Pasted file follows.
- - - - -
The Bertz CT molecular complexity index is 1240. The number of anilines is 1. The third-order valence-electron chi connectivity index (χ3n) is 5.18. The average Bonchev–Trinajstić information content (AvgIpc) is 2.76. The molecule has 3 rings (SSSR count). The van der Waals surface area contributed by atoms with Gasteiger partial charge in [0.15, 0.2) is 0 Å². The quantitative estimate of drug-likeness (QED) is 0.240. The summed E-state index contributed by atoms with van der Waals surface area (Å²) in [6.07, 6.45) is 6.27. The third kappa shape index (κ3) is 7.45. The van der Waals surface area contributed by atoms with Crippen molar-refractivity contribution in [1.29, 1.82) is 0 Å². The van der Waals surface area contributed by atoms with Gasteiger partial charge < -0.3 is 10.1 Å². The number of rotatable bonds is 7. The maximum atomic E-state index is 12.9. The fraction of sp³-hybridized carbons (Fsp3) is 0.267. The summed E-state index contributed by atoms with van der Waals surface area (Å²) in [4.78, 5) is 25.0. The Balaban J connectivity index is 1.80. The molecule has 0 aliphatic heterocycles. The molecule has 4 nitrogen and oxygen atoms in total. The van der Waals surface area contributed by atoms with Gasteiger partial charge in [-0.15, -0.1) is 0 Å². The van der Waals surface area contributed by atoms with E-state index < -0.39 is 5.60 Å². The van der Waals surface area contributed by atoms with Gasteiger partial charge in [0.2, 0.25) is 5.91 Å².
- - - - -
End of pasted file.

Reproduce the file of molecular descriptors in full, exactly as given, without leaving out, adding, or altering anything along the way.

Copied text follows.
The Bertz CT molecular complexity index is 1240. The number of anilines is 1. The third-order valence-electron chi connectivity index (χ3n) is 5.18. The average Bonchev–Trinajstić information content (AvgIpc) is 2.76. The molecule has 3 rings (SSSR count). The van der Waals surface area contributed by atoms with Gasteiger partial charge in [0.15, 0.2) is 0 Å². The quantitative estimate of drug-likeness (QED) is 0.240. The summed E-state index contributed by atoms with van der Waals surface area (Å²) in [6.07, 6.45) is 6.27. The third kappa shape index (κ3) is 7.45. The van der Waals surface area contributed by atoms with Crippen molar-refractivity contribution in [1.29, 1.82) is 0 Å². The van der Waals surface area contributed by atoms with Gasteiger partial charge < -0.3 is 10.1 Å². The number of rotatable bonds is 7. The maximum atomic E-state index is 12.9. The fraction of sp³-hybridized carbons (Fsp3) is 0.267. The summed E-state index contributed by atoms with van der Waals surface area (Å²) in [4.78, 5) is 25.0. The Balaban J connectivity index is 1.80. The molecule has 0 aliphatic heterocycles. The molecule has 4 nitrogen and oxygen atoms in total. The van der Waals surface area contributed by atoms with Gasteiger partial charge in [-0.15, -0.1) is 0 Å². The van der Waals surface area contributed by atoms with E-state index < -0.39 is 5.60 Å². The van der Waals surface area contributed by atoms with Gasteiger partial charge in [0.2, 0.25) is 5.91 Å².